The introduction to this important book was written by Wits academics Shireen Hassim, Tawana Kupe and Eric Worby.
The words are carefully chosen, like they were the work of a conscientious writer eager to keep his reader enthralled.
That's one reason why I read on. The other, perhaps the biggest, is that the subject is relevant, timely and so in-your-face - xenophobia.
Reverend Paul Verryn wrote the foreword. He was not writing in some air-conditioned office. He lived cheek by jowl with the foreigners as they escaped the wrath of locals to seek refuge in his Central Methodist Church in Johannesburg.
They shared his office, his food, his phone.
Contributors include journalist Alex Eliseev, who covered the attacks for a Joburg daily, and others, like Loren B Landau, try to dissect the causes and others, like Ivorian Veronique Tadjo, warn South Africa against the Ivory Coast route.
It is a useful book, better than the myriad talk shops that followed the senseless violence that left 62 people dead and countless others misplaced.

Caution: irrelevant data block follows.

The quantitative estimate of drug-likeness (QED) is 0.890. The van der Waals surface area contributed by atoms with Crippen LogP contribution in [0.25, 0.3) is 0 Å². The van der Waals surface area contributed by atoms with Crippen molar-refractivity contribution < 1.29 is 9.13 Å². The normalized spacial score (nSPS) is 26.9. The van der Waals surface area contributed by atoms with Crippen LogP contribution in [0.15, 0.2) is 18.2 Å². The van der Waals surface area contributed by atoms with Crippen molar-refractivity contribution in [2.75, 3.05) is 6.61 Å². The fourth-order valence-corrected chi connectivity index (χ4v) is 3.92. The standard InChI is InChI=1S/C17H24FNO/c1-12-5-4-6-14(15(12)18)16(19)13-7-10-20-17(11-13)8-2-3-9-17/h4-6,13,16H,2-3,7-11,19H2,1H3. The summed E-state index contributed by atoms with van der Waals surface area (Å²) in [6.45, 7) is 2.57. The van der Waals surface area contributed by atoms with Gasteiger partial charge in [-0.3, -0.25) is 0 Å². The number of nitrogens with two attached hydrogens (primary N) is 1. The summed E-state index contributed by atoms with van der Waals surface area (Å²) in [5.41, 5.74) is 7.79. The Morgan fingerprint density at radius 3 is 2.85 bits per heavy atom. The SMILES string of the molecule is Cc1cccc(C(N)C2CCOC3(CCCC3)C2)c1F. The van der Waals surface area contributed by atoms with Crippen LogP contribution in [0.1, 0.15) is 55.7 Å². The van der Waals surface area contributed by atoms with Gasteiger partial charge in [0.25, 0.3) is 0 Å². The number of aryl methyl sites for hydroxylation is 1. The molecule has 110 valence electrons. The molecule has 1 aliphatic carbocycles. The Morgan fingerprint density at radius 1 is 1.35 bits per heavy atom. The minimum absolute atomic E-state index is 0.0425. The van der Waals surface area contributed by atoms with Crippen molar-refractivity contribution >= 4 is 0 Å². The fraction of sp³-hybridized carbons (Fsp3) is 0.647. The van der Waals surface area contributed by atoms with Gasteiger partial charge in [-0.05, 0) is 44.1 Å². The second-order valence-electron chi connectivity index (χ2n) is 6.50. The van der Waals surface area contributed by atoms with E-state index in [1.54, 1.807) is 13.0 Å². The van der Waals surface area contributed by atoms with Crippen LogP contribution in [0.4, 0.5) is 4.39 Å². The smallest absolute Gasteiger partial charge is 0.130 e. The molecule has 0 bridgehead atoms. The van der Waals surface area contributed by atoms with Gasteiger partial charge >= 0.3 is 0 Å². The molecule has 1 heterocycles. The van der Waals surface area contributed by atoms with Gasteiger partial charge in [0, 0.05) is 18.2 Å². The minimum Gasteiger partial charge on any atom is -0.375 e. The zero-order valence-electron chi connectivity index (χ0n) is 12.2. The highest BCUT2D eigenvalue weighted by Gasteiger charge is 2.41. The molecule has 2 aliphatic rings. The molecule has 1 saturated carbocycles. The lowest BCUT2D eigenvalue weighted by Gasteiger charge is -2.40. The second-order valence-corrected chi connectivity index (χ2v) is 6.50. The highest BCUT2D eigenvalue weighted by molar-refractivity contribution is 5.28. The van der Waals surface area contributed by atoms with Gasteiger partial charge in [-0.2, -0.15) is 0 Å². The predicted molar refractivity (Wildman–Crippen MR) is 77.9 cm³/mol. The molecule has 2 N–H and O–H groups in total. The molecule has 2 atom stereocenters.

Many reasons, from a lack of housing and jobs to competition for women, have been punted for the madness.
The book offers a kaleidoscope of views to ponder.
Noor Nieftagodien's essay, Xenophobia in Alexandra, is instructive.
Read the account of victim Rolf Maruping who was born here though his parents are Mozambicans. It is an account of being hounded out of a community he was lulled into thinking was his own.
While police have been at the forefront of making the lives of illegal foreigners miserable, they did an about-turn during the violence, housing the victims in police stations.
Read Julia Hornberger's Policing Xenophobia - Xenophobic Policing: A Clash of Legitimacy.
The police were in a Catch-22 situation. In their quest to be accepted by the community and gain their trust, they could not be seen protecting "enemies".
Journalism lecturer Anton Harber examines how the Daily Sun and The Star reported on the issue. His take is thought-provoking.
Political activist Andile Mngxitama speaks to the urban black middle class in his We Are Not Like That. Recognise a part of yourself in his arguments.
If this column rated books, this one would get 9 out of 10. The point to total the score would come after a chapter or two on reintegration.